Whereas the vehicle’s exterior and interior have remained untouched, the engine bay has received a substantial overhaul. Ford has managed to pull an impressive 240 horsepower from the turbocharged inline four-cylinder at 5,500 rpm and an even headier 270 pound-feet of torque at a substantially lower 3,000 rpm. Those figures fall 50 ponies shy of the standard 3.5-liter V6, but eclipse the larger displacement six-cylinder’s torque figures by 15 lb-ft. Both engines are coupled to a six-speed automatic transmission, but Ford says that the 2.0-liter EcoBoost can return an EPA-rated 20 mpg city and 28 mpg highway, an improvement of three miles per gallon in both city and highway driving over the base vehicle.


Part of that increase in fuel efficiency is due to a slight reduction in weight. With two fewer cylinders aboard, the 2.0-liter EcoBoost weighs around 80 pounds lighter than the standard 3.5-liter V6. Additionally, Ford isn’t offering the EcoBoost SUV with all-wheel drive. All that power from the 2.0-liter gets dumped to the pavement via the front wheels only, which makes the machine more comfortable fielding fair-weather mall duty than snowy winter mountain passes, and it also lightens the load by a whole drive axle.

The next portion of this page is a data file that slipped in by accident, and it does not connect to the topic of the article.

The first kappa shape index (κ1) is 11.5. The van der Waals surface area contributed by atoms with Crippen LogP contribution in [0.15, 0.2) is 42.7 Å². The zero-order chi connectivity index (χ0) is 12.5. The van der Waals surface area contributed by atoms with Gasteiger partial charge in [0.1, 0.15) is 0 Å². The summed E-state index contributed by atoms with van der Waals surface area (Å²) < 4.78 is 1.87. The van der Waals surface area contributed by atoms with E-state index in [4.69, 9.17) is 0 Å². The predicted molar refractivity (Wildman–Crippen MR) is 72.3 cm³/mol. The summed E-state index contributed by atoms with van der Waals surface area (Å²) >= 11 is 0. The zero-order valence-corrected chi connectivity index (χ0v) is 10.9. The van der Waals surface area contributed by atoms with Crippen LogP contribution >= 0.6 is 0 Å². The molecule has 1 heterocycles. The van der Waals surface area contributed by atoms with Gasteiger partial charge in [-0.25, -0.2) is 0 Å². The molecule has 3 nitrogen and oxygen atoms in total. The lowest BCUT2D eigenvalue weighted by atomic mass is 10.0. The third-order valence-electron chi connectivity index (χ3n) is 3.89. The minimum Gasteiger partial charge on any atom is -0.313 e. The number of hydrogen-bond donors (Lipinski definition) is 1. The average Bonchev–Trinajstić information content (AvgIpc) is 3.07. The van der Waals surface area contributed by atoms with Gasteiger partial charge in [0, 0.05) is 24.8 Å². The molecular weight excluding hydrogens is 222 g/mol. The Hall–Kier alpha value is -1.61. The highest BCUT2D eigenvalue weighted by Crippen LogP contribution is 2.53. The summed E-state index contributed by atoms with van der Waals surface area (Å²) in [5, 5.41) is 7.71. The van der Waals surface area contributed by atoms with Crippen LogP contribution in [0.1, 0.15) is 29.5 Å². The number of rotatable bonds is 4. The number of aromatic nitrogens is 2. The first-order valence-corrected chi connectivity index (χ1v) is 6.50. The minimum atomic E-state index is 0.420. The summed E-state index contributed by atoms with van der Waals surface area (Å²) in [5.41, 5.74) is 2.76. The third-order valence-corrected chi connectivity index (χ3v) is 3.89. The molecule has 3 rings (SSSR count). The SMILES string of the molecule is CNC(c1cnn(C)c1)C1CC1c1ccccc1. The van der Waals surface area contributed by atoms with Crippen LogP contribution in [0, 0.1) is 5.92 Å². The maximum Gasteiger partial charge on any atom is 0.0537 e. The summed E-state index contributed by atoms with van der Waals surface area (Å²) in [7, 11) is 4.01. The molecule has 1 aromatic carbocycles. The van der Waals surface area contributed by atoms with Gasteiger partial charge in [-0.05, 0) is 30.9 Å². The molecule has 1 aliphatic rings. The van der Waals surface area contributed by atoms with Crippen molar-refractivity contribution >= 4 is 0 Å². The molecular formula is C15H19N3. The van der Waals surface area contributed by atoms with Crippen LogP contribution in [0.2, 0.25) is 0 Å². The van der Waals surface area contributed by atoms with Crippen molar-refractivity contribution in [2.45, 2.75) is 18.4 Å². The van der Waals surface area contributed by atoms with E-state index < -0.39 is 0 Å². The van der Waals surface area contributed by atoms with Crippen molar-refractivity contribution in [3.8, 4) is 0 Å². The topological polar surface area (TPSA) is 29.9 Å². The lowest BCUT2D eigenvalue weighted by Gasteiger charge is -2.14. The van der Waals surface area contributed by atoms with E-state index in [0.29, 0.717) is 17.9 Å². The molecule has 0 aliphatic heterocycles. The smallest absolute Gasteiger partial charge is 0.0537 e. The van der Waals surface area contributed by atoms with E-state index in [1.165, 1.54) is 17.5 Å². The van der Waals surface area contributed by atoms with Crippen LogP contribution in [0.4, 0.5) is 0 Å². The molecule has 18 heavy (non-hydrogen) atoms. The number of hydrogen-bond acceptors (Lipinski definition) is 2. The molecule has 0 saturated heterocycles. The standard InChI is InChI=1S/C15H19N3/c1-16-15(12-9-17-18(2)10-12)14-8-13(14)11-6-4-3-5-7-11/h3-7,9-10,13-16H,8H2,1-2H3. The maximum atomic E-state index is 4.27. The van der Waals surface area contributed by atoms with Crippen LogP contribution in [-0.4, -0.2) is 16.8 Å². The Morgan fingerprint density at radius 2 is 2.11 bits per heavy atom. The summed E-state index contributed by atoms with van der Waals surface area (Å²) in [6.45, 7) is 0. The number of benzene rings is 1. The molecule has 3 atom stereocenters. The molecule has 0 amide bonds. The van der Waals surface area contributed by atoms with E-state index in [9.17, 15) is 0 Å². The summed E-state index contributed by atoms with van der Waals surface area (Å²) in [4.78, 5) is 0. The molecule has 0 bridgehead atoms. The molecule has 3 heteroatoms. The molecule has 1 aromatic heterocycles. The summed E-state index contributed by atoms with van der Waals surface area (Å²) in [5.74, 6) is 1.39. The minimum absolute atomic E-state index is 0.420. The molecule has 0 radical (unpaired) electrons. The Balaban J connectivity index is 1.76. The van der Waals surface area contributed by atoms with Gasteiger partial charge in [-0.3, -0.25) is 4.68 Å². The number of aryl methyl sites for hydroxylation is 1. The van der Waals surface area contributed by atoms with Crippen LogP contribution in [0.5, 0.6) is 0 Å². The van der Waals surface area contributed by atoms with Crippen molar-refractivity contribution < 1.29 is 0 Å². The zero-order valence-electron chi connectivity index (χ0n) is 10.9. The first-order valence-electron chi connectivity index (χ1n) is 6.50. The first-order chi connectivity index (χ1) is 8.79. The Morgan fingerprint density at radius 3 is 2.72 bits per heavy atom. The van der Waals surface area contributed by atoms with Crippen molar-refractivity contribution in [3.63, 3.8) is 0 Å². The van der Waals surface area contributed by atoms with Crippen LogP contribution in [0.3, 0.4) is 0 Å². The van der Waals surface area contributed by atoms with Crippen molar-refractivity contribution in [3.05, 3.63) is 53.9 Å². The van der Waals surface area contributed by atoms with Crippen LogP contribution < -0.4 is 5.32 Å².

And that’s just fine. Ford has brought all of its engineering muscle to bear on this all-aluminum EcoBoost four-cylinder, and as a result, the engine packs twin independently variable cams for greater efficiency over the entire rev range as well as polished bucket tappets, sodium-filled exhaust valves for greater durability and an exhaust manifold integrated into the aluminum cylinder head to save weight. That last bit also decreases the time it takes for the engine to reach optimum operating temperature, which reduces wear on the turbo and increases longevity at the same time.